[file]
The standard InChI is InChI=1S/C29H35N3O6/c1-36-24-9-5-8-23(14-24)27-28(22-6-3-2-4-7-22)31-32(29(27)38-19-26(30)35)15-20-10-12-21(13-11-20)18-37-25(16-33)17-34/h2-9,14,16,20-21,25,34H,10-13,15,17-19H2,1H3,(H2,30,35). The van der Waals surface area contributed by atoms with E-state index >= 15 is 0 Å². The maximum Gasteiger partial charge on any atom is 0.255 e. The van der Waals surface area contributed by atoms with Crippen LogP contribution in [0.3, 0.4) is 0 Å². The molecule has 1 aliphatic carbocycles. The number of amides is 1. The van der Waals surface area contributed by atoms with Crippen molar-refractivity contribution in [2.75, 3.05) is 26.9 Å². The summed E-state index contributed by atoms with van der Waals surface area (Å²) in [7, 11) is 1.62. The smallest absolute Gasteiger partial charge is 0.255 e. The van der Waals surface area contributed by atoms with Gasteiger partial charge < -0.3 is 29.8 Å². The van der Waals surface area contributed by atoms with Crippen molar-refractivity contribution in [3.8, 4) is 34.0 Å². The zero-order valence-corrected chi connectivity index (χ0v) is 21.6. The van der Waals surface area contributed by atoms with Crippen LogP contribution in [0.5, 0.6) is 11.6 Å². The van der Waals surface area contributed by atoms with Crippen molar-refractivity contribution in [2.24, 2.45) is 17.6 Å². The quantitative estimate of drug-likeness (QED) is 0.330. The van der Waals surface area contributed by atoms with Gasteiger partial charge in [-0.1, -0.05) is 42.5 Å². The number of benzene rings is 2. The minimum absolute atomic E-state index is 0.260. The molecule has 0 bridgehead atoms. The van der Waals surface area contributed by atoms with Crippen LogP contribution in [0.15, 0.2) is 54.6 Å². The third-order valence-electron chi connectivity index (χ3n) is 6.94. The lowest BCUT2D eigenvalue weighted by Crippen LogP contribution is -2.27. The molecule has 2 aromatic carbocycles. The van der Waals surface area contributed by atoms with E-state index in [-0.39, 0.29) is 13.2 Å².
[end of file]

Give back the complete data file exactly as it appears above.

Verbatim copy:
The standard InChI is InChI=1S/C29H35N3O6/c1-36-24-9-5-8-23(14-24)27-28(22-6-3-2-4-7-22)31-32(29(27)38-19-26(30)35)15-20-10-12-21(13-11-20)18-37-25(16-33)17-34/h2-9,14,16,20-21,25,34H,10-13,15,17-19H2,1H3,(H2,30,35). The van der Waals surface area contributed by atoms with E-state index >= 15 is 0 Å². The maximum Gasteiger partial charge on any atom is 0.255 e. The van der Waals surface area contributed by atoms with Crippen LogP contribution in [0.3, 0.4) is 0 Å². The molecule has 1 aliphatic carbocycles. The number of amides is 1. The van der Waals surface area contributed by atoms with Crippen molar-refractivity contribution in [2.75, 3.05) is 26.9 Å². The summed E-state index contributed by atoms with van der Waals surface area (Å²) in [7, 11) is 1.62. The smallest absolute Gasteiger partial charge is 0.255 e. The van der Waals surface area contributed by atoms with Gasteiger partial charge < -0.3 is 29.8 Å². The van der Waals surface area contributed by atoms with Crippen molar-refractivity contribution in [3.8, 4) is 34.0 Å². The zero-order valence-corrected chi connectivity index (χ0v) is 21.6. The van der Waals surface area contributed by atoms with Crippen LogP contribution in [0.5, 0.6) is 11.6 Å². The van der Waals surface area contributed by atoms with Crippen molar-refractivity contribution in [2.24, 2.45) is 17.6 Å². The quantitative estimate of drug-likeness (QED) is 0.330. The van der Waals surface area contributed by atoms with Gasteiger partial charge in [-0.1, -0.05) is 42.5 Å². The number of benzene rings is 2. The minimum absolute atomic E-state index is 0.260. The molecule has 0 bridgehead atoms. The van der Waals surface area contributed by atoms with Crippen LogP contribution in [0.15, 0.2) is 54.6 Å². The third-order valence-electron chi connectivity index (χ3n) is 6.94. The lowest BCUT2D eigenvalue weighted by Crippen LogP contribution is -2.27. The molecule has 2 aromatic carbocycles. The van der Waals surface area contributed by atoms with E-state index in [-0.39, 0.29) is 13.2 Å².